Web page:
The Spanish authorities, in recognition of his educational qualifications, appointed him to various public positions. In 1885 he was named justice of the peace of San Jose and later was promoted to judge of the Court of First Instance of the province.
When the Philippine Revolution spread to Antique in 1898, most of Gella's former students joined the revolt. Although he had served the Spanish government well, Don Vicente did not hesitate to throw his lot with the revolucionarios. And when the Federal State of the Visayas was organized in December 1898 in Iloilo, he was elected as councilor for Antique. His brother, Ariston, was earlier chosen, together with Anselmo Alicante, to represent Antique in the Malolos Congress.
In 1901, when the U.S. Philippine Commission established the civil government in the province, Vicente Gella was appointed provincial fiscal. He stayed in this office from 1901 to 1913 when he left to practice law. Later, he was persuaded to go into politics and ran for governor in 1919. He was opposed by his former student, Antonio Lagazca. The election results showed the teacher defeating the student.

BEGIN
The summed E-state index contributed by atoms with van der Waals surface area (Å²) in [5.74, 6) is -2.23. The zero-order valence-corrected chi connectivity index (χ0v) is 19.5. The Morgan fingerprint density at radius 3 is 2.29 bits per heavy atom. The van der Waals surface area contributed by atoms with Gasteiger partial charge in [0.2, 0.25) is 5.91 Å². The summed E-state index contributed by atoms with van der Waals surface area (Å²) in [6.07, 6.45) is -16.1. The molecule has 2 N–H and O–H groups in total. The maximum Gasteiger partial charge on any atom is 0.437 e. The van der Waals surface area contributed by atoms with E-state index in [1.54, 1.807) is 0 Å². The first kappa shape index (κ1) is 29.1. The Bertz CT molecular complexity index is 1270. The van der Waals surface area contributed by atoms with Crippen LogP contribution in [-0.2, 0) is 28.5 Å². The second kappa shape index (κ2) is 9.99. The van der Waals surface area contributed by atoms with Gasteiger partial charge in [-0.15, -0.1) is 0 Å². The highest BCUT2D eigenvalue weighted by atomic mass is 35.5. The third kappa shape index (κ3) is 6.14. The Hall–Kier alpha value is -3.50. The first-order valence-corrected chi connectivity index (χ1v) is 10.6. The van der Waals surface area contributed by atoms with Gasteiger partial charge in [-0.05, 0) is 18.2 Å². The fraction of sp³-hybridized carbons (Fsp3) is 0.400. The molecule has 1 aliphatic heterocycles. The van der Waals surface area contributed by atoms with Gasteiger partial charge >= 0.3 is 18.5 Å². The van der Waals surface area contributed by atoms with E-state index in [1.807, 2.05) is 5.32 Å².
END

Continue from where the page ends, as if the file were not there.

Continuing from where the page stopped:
Governor Gella's administration was highly successful. Within three years that he was in office, he was able to open the road that crossed over the Antique-Iloilo and Antique-Capiz boundaries, thus opening two important trade routes. He built.more.roads, installed artesian wells in the barrios, and put up the first water system in the provincial capital. Impressive though his record was, he refused to run for reelection in 1922. He was succeeded by Governor Enrique Salvani.
At the age of sixty-six, and after a fruitful career that he could be proud of, he retired from public life. Four years later, on April 24, 1926, he died, sxactly two months before his 70th birthday.
The mentor of Antique's many great men was twice married. His first wife was a Spanish woman, Dolores Rodriguez Berres. She bore him no child. His second wife, Matilde Abiera y Palacios, gave him five children. These are Consolacion (Mrs. Raymundo Azurin); Ernesto, married to Julieta Janairo; Antoniettta, married to Jose Locsin; Leopoldo, married to Pacita Vargas; and Eliza, married to Jacinto Reyes.
Vicente Gella was among the first college educated Antiquenos during the Spanish era. As such, he enjoyed privileges and favors, and was in the good graces of the powers that be. He could have basked in his newly found power in
1896. But he was a man with a social conscience. He realized that his was the noble mission of educating his people as a prerequisite to their fighting for their freedom from foreign subjugation. So, he founded the school that bred the young men who who were to lead the revolution against the Spaniards.
Even if Vicente Gella had not done anything else but just taught young Antiquenos in those crucial years in Philippine history, instilling in their minds the love of knowledge and freedom, he would still deserve the remembrance and love of his people of this generation and the generations yet to come.
Long live the memory of Vicente Gella! A Dios toda gloria.